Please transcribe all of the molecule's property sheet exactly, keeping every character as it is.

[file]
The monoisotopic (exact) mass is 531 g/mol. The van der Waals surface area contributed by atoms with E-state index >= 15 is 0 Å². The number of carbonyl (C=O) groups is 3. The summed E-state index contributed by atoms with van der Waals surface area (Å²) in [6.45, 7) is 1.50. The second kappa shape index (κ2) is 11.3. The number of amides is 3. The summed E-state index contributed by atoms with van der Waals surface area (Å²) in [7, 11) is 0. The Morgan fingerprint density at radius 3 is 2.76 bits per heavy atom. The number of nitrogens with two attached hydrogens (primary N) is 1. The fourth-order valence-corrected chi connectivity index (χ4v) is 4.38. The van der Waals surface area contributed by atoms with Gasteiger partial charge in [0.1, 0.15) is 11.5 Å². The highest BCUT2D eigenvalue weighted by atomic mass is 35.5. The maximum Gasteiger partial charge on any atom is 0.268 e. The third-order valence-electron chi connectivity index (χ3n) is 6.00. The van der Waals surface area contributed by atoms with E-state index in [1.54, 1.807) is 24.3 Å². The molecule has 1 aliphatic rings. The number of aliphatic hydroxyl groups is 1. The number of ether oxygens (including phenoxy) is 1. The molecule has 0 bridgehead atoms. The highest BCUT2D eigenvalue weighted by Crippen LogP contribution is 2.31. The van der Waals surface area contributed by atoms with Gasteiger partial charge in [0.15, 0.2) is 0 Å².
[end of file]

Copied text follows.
The monoisotopic (exact) mass is 531 g/mol. The van der Waals surface area contributed by atoms with E-state index >= 15 is 0 Å². The number of carbonyl (C=O) groups is 3. The summed E-state index contributed by atoms with van der Waals surface area (Å²) in [6.45, 7) is 1.50. The second kappa shape index (κ2) is 11.3. The number of amides is 3. The summed E-state index contributed by atoms with van der Waals surface area (Å²) in [7, 11) is 0. The Morgan fingerprint density at radius 3 is 2.76 bits per heavy atom. The number of nitrogens with two attached hydrogens (primary N) is 1. The fourth-order valence-corrected chi connectivity index (χ4v) is 4.38. The van der Waals surface area contributed by atoms with Gasteiger partial charge in [0.1, 0.15) is 11.5 Å². The highest BCUT2D eigenvalue weighted by atomic mass is 35.5. The maximum Gasteiger partial charge on any atom is 0.268 e. The third-order valence-electron chi connectivity index (χ3n) is 6.00. The van der Waals surface area contributed by atoms with E-state index in [1.54, 1.807) is 24.3 Å². The molecule has 1 aliphatic rings. The number of aliphatic hydroxyl groups is 1. The number of ether oxygens (including phenoxy) is 1. The molecule has 0 bridgehead atoms. The highest BCUT2D eigenvalue weighted by Crippen LogP contribution is 2.31. The van der Waals surface area contributed by atoms with Gasteiger partial charge in [0.15, 0.2) is 0 Å².